Now that George has moved in, he's enjoying his days being able to prepare breakfast and listen to the news at home. Through the MFP-CL waiver, George receives Individual Support and Community Habilitation (ISCH), Personal Care and Companion and services, among others. These services assist George with his activities of daily living, help him to build strength, and provide him the necessary means to go shopping and generally exercise his independence. When asked what he likes about his new home, George says, "Everything! Freedom, peace and quiet, (feeling) content. I haven’t felt this good in years!"
Five years ago, when in his early 50s, Deric entered a nursing facility after having a stroke. After two years, he was able to walk some distance using a cane, but used a wheelchair most of the time. He was ready to return to the community, but he had no housing to go to. In 2014 while still in the facility, he met Robin, a Transition Coordinator from Greater Lynn Senior Services. Robin enrolled Deric in the Money Follows the Person Demonstration and started working to identify housing which would meet Deric's accessibility needs. Deric had some barriers to entering the community including having no prior rental history, a previous criminal record, and the need for community supports. Robin worked closely with Deric to resolve these issues and help him apply for the Moving Forward Plan Community Living Waiver, which would provide him with the community services to support him in living in the community.
The Community Living Waiver is a Home and Community Based Services Waiver, funded by Massachusetts' Medicaid program called Mass Health, that provides needed supports for community living. Deric was most interested in Georgetowne Homes and got on the 811 Project Rental Assistance (PRA) waiting list for an apartment there. Georgetowne Homes, owned by Beacon Properties, signed on as the state's first partner in the 811 PRA process, offering six units at their property to targeted populations. Deric got to the top of the waiting list for this property, and completed the screening process with the support of Robin and his case manager for the Community Living Waiver, Katie. Deric moved into his apartment at Georgetowne Homes in November, 2017.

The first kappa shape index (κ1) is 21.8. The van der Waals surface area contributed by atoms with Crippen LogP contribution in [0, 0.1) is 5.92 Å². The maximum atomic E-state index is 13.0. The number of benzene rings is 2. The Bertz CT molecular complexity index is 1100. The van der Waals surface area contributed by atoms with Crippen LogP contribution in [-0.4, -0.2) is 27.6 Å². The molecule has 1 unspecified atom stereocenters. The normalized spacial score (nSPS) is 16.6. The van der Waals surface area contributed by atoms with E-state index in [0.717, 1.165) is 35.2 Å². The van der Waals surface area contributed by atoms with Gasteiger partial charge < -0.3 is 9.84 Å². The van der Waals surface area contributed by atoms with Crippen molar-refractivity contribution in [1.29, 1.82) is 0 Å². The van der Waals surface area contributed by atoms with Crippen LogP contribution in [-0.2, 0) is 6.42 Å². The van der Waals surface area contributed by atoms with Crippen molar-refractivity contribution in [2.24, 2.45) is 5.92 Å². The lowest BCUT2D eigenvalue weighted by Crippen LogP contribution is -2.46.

Deric was nervous about returning to the community after having had total support in the nursing facility for five years, but he is excited to be on his own, have his privacy and be able to come and go as he wants. He is excited to have more freedom and the opportunity to cook again. He stated that he, "accepts the challenge and will win." Deric is grateful for all the hard work the agencies supporting him have done, over a prolonged period, to achieve this goal with him, and says to other people looking to move to the community from a nursing facility, "Do it!!"